Blend: 60-70% Sangiovese, 10–15% Sagrantino, 15-30% Others Minimum Cost for Exceptional Quality: $25 Read more: A Simple Guide to Wines of Umbria Approximately a 2-hour drive to the east of Montalcino is Montefalco, which lies in the less-traveled region of Umbria. The Rosso blend includes mostly Sangiovese plus a dab of the regional grape, Sagrantino, which contains some of the highest levels of polyphenols (antioxidants) of any red grape. Even in small amounts, Sagrantino adds impressive body, color, and dimension to Montefalco Rosso wines. At the moment, the Montefalco region (and several others in Umbria) are growing by leaps and bounds, making it a great place to look for quality and good value.
Blend: 100% Pinot Noir Minimum Cost for Exceptional Quality: $60 Read more: Simple Guide to the Wines of Burgundy Nothing is so singular to French wine enthusiasts than the subtle complexity of Bourgogne Rouge (Red Burgundy). Pinot Noir from the “Pinot Motherland” takes on a distinctly more earthy profile with delicate aromas of roses, cherries, and mushroomy forest floor. The wines are exceptional but also, nearly every sommelier (along with their Pinterest followers) have already confessed their undying love for this region, making it one of the highest-priced wine regions on the earth. Bummer dude.
Blend: 100% Gamay Minimum Cost for Exceptional Quality: $25 Read more: The Secret to Finding Great Beaujolais Wine Right next door to Burgundy is Beaujolais. This region is most known for Beaujolais Nouveau, which is one of the fastest selling wines to market (released in November, just after harvest). Of course, Bojo Nouveau has a below-average reputation. However, as soon as you look past this Nouveau category, things get marvelous. The Cru-designated wines (of which there are 10 regional crus) offer the same floral, fruit, and tilled soil character of great Red Bourgogne but at an exceptional price. Yum.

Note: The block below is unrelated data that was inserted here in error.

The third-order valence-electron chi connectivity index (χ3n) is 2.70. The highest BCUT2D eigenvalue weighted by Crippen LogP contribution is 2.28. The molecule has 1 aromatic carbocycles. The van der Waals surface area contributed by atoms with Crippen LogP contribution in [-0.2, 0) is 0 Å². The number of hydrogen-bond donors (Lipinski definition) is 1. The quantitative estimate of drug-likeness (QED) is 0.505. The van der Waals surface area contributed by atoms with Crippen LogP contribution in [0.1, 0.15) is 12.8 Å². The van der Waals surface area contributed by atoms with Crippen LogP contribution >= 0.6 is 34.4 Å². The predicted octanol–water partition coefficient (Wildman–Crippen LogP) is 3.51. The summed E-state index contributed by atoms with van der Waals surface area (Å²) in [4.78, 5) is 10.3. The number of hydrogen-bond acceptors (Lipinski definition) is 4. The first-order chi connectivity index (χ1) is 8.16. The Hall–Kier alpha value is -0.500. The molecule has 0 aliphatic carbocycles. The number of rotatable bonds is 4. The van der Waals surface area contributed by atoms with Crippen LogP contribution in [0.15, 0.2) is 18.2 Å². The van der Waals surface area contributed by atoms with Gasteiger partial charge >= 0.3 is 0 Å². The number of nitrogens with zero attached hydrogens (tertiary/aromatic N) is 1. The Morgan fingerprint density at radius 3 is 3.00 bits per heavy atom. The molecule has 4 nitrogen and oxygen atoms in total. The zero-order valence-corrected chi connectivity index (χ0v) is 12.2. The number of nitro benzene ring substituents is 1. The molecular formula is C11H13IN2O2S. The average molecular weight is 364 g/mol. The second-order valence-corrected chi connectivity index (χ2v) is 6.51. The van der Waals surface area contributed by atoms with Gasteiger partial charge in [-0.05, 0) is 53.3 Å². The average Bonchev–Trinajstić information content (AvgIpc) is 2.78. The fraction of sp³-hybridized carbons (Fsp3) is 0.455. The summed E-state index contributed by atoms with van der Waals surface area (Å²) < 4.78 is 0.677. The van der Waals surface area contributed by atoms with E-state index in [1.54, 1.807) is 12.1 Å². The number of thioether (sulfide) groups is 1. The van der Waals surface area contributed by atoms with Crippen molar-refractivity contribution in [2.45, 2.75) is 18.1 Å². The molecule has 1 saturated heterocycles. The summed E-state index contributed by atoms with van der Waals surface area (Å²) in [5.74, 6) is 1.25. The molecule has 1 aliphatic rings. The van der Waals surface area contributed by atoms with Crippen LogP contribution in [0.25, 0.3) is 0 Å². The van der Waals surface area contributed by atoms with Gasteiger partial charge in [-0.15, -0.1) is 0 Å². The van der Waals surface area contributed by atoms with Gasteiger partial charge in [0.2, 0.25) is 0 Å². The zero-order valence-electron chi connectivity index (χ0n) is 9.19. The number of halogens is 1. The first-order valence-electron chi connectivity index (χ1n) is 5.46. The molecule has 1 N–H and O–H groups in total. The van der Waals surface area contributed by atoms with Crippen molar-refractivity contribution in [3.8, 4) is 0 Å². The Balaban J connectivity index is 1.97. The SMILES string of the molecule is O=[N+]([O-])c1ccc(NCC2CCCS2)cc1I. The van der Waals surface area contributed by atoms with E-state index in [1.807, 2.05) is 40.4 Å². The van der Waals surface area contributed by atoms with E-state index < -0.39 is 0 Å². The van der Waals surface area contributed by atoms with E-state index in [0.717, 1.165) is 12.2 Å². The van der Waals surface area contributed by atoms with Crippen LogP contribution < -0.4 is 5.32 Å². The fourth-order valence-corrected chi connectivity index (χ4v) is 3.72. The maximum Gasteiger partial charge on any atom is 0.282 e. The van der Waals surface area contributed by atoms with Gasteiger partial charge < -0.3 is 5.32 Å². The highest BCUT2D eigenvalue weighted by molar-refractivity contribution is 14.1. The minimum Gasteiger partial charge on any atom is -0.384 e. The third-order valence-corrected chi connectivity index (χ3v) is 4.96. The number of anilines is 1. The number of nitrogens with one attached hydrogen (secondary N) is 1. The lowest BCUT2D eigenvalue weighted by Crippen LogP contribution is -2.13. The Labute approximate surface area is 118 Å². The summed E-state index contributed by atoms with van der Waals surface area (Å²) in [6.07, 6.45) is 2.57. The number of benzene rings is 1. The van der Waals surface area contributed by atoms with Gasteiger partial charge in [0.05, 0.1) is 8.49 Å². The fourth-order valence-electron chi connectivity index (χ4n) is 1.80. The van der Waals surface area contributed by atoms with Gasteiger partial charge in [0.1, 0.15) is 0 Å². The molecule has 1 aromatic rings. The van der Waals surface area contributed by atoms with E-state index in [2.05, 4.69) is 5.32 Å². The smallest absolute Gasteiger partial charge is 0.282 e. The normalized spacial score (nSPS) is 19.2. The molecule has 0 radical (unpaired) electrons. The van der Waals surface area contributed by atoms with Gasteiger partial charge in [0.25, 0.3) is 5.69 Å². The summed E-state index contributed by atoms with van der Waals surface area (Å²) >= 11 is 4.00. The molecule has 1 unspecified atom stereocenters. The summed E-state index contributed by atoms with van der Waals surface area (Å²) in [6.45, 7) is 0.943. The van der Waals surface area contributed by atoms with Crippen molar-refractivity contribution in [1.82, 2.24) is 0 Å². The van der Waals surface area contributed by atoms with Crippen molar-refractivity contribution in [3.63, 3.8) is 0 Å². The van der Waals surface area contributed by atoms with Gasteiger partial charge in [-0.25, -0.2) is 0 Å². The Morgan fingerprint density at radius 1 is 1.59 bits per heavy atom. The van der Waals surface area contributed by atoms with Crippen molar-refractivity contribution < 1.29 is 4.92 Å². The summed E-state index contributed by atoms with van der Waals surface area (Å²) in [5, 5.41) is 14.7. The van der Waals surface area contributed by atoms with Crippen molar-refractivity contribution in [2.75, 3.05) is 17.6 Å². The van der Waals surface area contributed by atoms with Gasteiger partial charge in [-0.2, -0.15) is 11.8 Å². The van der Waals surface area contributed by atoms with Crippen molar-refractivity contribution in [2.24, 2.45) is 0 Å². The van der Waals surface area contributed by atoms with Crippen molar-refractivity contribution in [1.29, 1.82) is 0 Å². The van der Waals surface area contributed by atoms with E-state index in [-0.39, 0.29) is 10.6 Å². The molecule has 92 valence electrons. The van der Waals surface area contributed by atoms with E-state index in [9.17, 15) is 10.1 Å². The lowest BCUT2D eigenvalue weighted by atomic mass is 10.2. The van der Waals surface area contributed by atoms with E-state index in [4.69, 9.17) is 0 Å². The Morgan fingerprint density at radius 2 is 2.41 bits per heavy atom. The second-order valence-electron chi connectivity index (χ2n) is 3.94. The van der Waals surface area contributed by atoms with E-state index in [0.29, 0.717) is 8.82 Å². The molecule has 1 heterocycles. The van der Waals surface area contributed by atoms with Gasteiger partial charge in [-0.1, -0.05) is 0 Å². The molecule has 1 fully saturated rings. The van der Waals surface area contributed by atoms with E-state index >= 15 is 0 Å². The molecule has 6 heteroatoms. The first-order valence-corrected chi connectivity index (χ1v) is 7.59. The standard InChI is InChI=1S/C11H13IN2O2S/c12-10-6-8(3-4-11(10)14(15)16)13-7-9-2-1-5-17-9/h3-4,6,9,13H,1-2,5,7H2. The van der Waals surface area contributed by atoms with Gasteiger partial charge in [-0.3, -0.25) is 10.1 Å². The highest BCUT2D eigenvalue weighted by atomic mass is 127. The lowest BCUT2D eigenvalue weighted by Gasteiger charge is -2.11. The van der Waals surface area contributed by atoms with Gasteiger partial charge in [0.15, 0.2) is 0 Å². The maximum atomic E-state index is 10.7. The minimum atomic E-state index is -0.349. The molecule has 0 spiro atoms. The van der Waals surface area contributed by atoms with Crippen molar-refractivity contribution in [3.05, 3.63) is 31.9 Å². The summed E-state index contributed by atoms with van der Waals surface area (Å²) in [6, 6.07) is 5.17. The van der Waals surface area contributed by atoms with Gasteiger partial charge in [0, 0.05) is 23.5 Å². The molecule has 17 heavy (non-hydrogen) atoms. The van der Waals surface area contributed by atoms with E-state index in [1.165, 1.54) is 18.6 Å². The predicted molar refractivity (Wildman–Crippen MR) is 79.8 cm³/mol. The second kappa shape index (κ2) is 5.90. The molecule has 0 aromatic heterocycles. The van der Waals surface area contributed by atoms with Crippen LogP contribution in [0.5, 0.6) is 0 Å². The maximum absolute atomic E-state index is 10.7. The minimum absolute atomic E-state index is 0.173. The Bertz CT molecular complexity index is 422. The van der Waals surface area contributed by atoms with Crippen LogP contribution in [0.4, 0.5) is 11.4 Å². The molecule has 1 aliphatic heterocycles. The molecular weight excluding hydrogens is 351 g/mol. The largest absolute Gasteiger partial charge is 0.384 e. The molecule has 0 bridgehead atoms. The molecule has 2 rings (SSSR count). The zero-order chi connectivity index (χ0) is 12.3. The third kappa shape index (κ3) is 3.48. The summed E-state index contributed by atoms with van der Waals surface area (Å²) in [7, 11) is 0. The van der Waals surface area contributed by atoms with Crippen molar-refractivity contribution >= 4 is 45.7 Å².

Bordeaux from Médoc and Graves
Blend: Cabernet Sauvignon, Merlot, Cabernet Franc, Malbec, and Petit Verdot Minimum Cost for Exceptional Quality: $45 Read more: A Primer to Bordeaux Wine The wines of the Médoc deliver a certain earthy elegance that hasn’t really been replicated in the New World. The pedigree of Bordeaux hit a new level when it became the darling of China’s wealthy population. Nowadays, several of China’s top stars and entrepreneurs own one or more Bordeaux Chateaux. So, with the prestige of the Médoc and the increasing international demand, you can expect to pay top dollar for a great quality Grand Vin.
Blend: Cabernet Sauvignon, Carignan, Syrah, and Cinsault Minimum Cost for Exceptional Quality: $25 Lebanon isn’t what most people relate with historic, traditional fine wines, however, the region has been growing grapes and making wine for a lot longer than France and Italy. In fact, Vitis Vinifera (wine grapes) originate from around Lebanon and today you’ll find several producers bringing winemaking back in a big way. Lebanese reds have a striking resemblance to fine Bordeaux even if the blend is of their own making.
Last Word: What Globalization Means for Fine Wines
As more and more markets enter the fine wine buying market (e.g. China and India) we’re seeing price increases on the world’s most talked about wines (Bordeaux, Champagne, Bourgogne, etc.). Yes, it does suck, but it’s also a really exciting time for new regions to come to the forefront. As more wine regions invest in quality winemaking we’re going to see a brand new selection of awesome wines to choose from. So, never stop learning and… Salut!